Although we are encouraged to feel some sympathy with Babbitt and his friend Paul, both of whom are tired of their wives, Lewis - as you'd expect from the author of `Main Street' - is careful to show us that these women have problems and disappointments of their own. Paul is actually the person whom Babbitt cares for most - and there is something touching about the way Lewis depicts his inarticulate but protective affection for his friend.

Babbitt is an irritating and not particularly admirable character. Yet somehow it's impossible not to identify with him. As I read I was reminded of Ricky Gervais' character in `The Office' - he makes you cringe, partly because you suspect you might be just a tiny bit like him. Babbitt also made me think of Joyce's Leopold Bloom - and in fact Lewis's novel was published in the same year as `Ulysses'. `Ulysses' may be all very well for those long-hair types - but if you want to read a story about regular folks then buy `Babbitt' - it's swell!
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By John P. Jones III TOP 500 REVIEWER
Sinclair Lewis was born and raised in a small town in America's heartland, Sauk Centre, Minnesota, in 1885. "Boosterism" and the gods of growth have by-passed his birthplace. Today it still has a population of not much more than 4,000. Like Faulkner, who knew well the people around Oxford, Mississippi, Lewis knew the people who lived in the small towns of mid-America between the World Wars, and portrayed them, often in an unflattering light. His first commercial success was Main Street, published in 1920, followed by "Babbitt," in 1922, and then Arrowsmith and Elmer Gantry. "Babbitt" is now an official word in the American language, meaning "a smugly conventional person interested chiefly in business and social success and indifferent to cultural values," in short, a Philistine. Sinclair Lewis was the first American to win the Nobel Prize for Literature; it was awarded in 1930. I read all four of the aforementioned works of his in the 1960's, and as the centennial of his works approach, thought I'd give one or more a re-read to see how the works aged, as well as my perspective of them.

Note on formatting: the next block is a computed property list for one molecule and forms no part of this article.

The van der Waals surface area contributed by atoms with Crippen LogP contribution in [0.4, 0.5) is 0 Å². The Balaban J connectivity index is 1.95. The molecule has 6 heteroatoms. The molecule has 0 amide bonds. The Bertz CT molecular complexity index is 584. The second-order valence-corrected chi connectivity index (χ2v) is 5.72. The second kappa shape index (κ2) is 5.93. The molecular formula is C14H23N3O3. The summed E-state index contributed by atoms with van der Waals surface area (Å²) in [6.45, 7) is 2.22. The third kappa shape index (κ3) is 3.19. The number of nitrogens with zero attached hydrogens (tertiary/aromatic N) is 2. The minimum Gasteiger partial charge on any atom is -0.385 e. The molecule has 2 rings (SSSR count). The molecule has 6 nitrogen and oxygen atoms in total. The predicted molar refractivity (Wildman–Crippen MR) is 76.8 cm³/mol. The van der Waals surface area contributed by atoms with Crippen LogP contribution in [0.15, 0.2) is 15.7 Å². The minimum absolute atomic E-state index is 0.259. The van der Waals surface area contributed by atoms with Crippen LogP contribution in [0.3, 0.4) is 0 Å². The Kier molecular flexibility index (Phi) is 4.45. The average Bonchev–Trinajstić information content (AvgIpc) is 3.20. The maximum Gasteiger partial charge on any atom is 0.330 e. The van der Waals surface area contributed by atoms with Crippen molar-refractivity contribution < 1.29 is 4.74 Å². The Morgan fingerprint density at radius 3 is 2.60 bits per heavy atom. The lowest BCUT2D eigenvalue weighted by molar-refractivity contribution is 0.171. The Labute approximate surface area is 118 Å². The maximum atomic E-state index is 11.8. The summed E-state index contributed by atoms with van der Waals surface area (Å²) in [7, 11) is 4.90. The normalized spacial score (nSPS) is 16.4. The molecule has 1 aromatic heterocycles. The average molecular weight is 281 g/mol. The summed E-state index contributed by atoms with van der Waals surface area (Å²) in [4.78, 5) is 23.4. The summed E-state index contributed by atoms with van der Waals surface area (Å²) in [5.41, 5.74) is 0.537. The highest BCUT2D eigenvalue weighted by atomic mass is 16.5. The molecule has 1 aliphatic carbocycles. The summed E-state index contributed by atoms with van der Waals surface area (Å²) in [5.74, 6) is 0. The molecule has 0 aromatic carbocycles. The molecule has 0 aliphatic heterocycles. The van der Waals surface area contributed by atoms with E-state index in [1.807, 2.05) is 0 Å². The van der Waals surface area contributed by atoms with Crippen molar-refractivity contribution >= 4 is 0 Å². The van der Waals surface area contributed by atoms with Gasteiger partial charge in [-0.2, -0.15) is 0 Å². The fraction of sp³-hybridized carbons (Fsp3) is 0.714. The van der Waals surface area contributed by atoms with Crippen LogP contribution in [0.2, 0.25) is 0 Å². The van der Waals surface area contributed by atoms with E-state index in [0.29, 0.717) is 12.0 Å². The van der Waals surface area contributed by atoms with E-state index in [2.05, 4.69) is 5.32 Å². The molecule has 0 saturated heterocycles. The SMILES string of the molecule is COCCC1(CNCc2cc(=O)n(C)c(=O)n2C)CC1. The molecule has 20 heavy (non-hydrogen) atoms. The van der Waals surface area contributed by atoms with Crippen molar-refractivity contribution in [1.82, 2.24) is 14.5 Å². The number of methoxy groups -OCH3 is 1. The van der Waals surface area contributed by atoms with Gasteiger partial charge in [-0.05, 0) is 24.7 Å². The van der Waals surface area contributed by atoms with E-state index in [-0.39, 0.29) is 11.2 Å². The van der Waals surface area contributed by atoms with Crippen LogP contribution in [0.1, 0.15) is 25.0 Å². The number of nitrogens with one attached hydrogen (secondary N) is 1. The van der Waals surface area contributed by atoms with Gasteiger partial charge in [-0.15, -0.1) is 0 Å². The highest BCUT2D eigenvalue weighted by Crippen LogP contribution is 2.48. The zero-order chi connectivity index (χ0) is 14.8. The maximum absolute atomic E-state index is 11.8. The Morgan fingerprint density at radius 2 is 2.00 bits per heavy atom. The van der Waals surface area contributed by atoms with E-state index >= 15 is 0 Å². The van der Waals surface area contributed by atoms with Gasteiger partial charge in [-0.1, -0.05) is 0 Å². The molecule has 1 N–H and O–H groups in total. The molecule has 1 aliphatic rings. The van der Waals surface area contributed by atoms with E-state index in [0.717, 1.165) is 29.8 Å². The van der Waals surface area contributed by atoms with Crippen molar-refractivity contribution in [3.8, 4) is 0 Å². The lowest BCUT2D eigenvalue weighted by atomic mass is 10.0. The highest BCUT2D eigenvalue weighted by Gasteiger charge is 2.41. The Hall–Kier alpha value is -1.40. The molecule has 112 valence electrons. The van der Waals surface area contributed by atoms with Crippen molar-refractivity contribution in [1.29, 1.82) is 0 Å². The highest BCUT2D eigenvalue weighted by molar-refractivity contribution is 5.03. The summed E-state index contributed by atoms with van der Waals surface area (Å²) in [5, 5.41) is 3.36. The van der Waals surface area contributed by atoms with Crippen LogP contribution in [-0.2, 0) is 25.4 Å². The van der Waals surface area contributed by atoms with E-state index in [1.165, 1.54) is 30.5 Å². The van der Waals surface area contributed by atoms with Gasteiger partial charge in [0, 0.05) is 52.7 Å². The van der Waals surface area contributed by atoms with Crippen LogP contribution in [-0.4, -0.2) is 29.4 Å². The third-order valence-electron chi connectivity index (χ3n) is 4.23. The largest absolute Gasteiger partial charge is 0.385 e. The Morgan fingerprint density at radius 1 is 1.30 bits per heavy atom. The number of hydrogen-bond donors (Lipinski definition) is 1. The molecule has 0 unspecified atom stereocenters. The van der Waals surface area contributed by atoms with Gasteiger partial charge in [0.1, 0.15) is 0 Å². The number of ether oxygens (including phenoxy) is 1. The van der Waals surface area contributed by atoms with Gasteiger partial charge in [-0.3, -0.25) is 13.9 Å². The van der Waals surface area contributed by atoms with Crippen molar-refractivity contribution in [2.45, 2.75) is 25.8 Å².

George F. Babbitt is 46 years old, with a wife, Myra, who is described as being dumpy, ignored and corseted. They have three children: Verona who has just graduated from Bryn Mawr, and is seeking to be a secretary; Theodore Roosevelt (Babbitt) who is in high school, and into cars, and Tinka, a daughter age 10. George makes his money "glad-handing" and selling pieces of the earth (real estate). They live in Zenith, Indiana, a town of around 300,000.